Send Out Your Light: A 5-Day Plan With Sandra Mccracken
DAY 1 OF 5
DAY 1: Prayerful Anger
As much as I like to talk about emotions and the Psalms, anger is still my least favorite emotion. It can be linked to shadow or to light. But it gets a bad reputation and for good reason. Anger can also be clarifying.
For me, the best way to get clear with anger is to throw on my running shoes and head outside. Listening to the quickened rhythm of my breathing and my feet on the pavement can deescalate the energy of anger. It can help me ask the questions instead of just reacting in the emotion. When you start getting to the real questions, you may want to order some new running shoes, just to have on hand.
I can’t always identify where anger comes from in the moment. I have tricky ways of pushing it aside. But it will not be assuaged for long. While I’m trying to figure it out, it helps to feel the wind in my face. The best part of a good run is the speed at the beginning, the exertion of power, and the spending of all that emotion through sweat and, sometimes, tears.
The warmth of God’s light is a good motivation to run like the sun overhead. When we run and when we confront the resistance of anger or injustice, we are acknowledging that there’s something that needs to move.
We run to clear the path and to change something that needs to be made right. We run to answer the call and to complete the circuit. We run to find our way back home. Does that mean we’re supposed to take a different path? And who’s in charge? What do I need to let go of so I can have peace? Often my anger reflects the fact that I’ve been grasping for control. Letting go can release the pressure.
When we see what anger is attempting to accomplish, there can even be joy that mingles with it. We don’t have to be happy about anger, but there can be joyful energy beneath it moving us to see something important. This kind of joy is like the fire of the prophets in the Old Testament. They had a desire for God’s justice, for people to align with God’s righteousness. The Prophets wanted renewal; they wanted God’s order and intentions to be made known. They wanted justice. They wanted mercy.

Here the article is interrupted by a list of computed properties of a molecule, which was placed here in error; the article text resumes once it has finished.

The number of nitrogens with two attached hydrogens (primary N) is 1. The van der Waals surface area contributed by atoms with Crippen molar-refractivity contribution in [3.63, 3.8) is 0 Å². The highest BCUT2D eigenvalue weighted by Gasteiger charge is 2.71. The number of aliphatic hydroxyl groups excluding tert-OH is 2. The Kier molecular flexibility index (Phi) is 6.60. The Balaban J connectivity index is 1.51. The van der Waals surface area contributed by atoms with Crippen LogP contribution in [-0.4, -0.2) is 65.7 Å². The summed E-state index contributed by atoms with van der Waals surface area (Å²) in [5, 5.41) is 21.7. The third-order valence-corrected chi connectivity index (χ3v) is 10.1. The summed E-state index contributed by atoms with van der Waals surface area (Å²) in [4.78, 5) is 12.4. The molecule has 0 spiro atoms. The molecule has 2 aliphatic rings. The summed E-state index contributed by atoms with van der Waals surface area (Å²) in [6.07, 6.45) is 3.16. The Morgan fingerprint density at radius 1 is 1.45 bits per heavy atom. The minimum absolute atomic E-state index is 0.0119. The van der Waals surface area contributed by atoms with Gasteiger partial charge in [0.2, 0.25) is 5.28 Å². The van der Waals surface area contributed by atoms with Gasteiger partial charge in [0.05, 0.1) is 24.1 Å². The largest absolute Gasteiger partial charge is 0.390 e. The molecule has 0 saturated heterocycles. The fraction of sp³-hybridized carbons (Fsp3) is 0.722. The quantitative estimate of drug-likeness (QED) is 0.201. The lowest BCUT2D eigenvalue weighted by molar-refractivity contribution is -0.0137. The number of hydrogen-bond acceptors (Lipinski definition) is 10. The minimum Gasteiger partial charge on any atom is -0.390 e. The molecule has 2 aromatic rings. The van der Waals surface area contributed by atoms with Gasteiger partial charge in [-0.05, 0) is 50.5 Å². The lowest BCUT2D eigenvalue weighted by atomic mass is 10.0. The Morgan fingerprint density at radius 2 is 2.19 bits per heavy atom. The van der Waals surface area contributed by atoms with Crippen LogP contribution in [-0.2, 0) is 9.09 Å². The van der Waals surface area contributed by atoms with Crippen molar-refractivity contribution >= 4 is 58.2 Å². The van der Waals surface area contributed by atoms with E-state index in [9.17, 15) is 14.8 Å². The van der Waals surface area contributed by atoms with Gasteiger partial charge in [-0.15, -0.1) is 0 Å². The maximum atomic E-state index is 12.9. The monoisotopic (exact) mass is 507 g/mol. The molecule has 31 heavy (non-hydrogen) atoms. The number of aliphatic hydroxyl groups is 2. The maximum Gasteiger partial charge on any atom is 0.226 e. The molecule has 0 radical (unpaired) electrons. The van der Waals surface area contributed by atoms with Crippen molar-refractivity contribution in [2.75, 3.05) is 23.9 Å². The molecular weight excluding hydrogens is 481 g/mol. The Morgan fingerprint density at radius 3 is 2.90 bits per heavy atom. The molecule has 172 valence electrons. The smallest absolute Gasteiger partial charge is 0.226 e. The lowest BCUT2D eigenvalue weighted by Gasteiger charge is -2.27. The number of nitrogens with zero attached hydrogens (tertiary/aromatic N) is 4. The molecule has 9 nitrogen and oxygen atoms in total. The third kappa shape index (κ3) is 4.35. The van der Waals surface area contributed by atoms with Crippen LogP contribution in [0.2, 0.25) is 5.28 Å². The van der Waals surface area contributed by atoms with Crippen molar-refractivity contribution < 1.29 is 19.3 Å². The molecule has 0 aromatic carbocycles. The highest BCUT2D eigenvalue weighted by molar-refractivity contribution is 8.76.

Even still, God’s Spirit ignites a fire like this beneath us at times when he wants to bring renewal. In broken places within our relationships, our neighborhoods, our social and political systems, we see things that are not as they should be. Anger helps to make the distinction, like cutting the edger into the lawn beside the sidewalk. Here is where the grass stops and the pavement begins.
Sometimes I run until all that’s left is relief and joy. At the end of the run, it feels like I have found my way back to the place where the ocean waves hit the sand. The enemy can reach no further. Here is far enough. You may not be a runner, but finding a constructive trajectory for your emotion is one way to foster your own sanity while under stress.
However, all the cardio efforts will not prove a quick fix for most of the places of complex injustice within us and within our world. In the season when I was running almost every day, my troubles were still there when I got back home and sat down to breathe on my front stoop. The world is in need of renewal. Prayerful anger is a way of aligning with God’s heart for his world. The Psalms give us language for this; they teach us how to express it and how to know him more.
About this Plan
We need songs we can share—songs that inform our hearts and minds of what is true for the times when we cannot think true things for ourselves. Over five days, Sandra McCracken’s Send Out Your Light plan meditates on the...
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